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Husband of Terror Victim Pens Memoir of Quest to Meet Bomber
NEW YORK — David Harris-Gershon, author of the forthcoming memoir What Do You Buy the Children of the Terrorist Who Tried to Kill Your Wife?, is frank about the contradictions in his personality.
An admitted “natural introvert,” Harris-Gershon describes himself as “surprisingly good” at public speaking. In 2013, he won the GrandSLAM Storytelling Championship at the Pittsburgh branch of the Moth, a nationwide storytelling organization, with a tale of using unorthodox tactics to drum up support for Barack Obama by posing as a woman in adult romance chat rooms.
“I love being in front of an audience,” said Harris-Gershon, 39, who works as a Judaic studies teacher in Pittsburgh, “but it drains me.”
Nonetheless, Harris-Gershon maintains a very public profile as a liberal commentator on Middle East politics, blogging for the progressive publications Tikkun magazine and Daily Kos.
But with the publication of his memoir, Harris-Gershon delves into the deeply personal events — some catastrophic, some therapeutic — that have led to his political stance.
The memoir, due in U.S. bookstores on Sept. 10, begins with the Hebrew University bombing in 2002 that killed two of his friends and severely injured his wife, Jamie, who had shrapnel lodged in her body.
Harris-Gershon says Jamie is a “very private person” who preferred not to have her private ordeal immortalized in a book. So the memoir is not the story of her recovery but his own.
“Despite the fact that the book begins with the attack, her injury and her recovery, she understands that it is primarily a chronicle of my story and my experience — myself as a secondary victim,” Harris-Gershon said.
After the couple left Israel in 2003 after spending three years living in Jerusalem, Harris-Gershon began suffering symptoms of Post Traumatic Stress Disorder, including crippling anxiety attacks. The book delves deeply into his recovery process, including the traditional and innovative forms of therapy he tries.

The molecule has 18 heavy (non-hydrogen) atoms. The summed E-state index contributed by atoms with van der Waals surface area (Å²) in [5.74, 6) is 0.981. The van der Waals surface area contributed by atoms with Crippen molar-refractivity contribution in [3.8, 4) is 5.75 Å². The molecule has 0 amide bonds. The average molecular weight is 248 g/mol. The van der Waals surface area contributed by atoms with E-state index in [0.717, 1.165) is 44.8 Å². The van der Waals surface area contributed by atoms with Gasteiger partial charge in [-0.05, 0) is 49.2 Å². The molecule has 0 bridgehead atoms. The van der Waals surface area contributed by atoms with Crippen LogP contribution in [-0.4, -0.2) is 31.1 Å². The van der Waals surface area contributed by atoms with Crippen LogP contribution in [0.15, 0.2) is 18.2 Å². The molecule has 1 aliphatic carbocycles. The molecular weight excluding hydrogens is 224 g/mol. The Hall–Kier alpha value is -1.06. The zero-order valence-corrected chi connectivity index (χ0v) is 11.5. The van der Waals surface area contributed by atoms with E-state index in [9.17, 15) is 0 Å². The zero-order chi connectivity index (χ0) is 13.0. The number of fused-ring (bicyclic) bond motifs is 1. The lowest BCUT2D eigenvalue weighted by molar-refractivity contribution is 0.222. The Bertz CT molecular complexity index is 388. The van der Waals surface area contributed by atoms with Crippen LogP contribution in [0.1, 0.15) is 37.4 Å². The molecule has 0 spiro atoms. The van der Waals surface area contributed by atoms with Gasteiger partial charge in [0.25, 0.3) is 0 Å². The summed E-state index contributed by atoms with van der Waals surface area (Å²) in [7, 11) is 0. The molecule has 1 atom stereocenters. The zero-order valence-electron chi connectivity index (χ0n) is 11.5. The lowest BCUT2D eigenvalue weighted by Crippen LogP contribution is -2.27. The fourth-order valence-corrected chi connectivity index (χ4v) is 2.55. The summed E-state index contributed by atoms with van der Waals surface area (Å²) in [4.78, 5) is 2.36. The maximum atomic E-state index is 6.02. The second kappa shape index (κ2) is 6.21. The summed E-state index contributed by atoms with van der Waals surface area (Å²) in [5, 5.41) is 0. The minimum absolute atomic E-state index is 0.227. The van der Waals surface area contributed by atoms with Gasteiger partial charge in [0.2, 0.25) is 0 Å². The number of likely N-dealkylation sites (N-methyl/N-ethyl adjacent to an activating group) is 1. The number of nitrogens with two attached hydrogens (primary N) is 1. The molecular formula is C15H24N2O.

Harris-Gershon describes watching a piece of shrapnel extracted from his wife’s body, noting the “opaque film of unknown fluids” on the twisted metal.
Much of his struggle is portrayed as extended dialogues between the author and himself, or with his therapist or inanimate objects — a playful literary technique that Harris-Gershon says reveals the influence of postmodern masters like Dave Eggers.
Ultimately, however, Harris-Gershon’s recovery was enabled not by conventional therapy but by an unprecedented encounter — one that led to a political awakening.
Spurred by an article in which the cafe bomber, Mohammed Odeh, expressed remorse for his actions, Harris-Gershon set out on a quixotic quest to meet the terrorist.
The memoir details Harris-Gershon's unsuccessful attempts to meet Odeh, a member of Hamas who is being held in an Israeli prison. Blocked repeatedly by the thorny machinations of Israeli bureaucracy, Harris-Gershon's search serves as a catalyst for a series of revelations about the Israeli-Palestinian conflict that range from the unjust policies of the British Mandate to the poignancy of Palestinian life under Israeli occupation.
The book culminates in a meeting between the author and Odeh’s family in Silwan, a Palestinian neighborhood in eastern Jerusalem. Harris-Gershon describes the encounter as a “reckoning" that drove home the realization that Palestinians are, as he writes, “not monsters.”
The product of a Conservative Jewish upbringing in America, Harris-Gershon expresses bemusement that it took an act of terror for him to reach this epiphany.
“Growing up, I just thought of Palestinians as another enemy of the Jewish people,” he said. “I thought of them as a caricature of evil. And that is sadly common among American Jews.”
But struggling to understand the motivations of a terrorist and speaking with Odeh's family, Harris-Gershon said, “made me understand their history and experience, their intense suffering, in ways that I had never understood before.”
Harris-Gershon says that in the wake of the encounter, he feels “transformed” and plans to continue to act on his newfound political beliefs, writing about Middle East politics and America’s role in the region.
“It may take the form of a new book in the near future,” he said. “My writing on this issue is definitely going to continue.”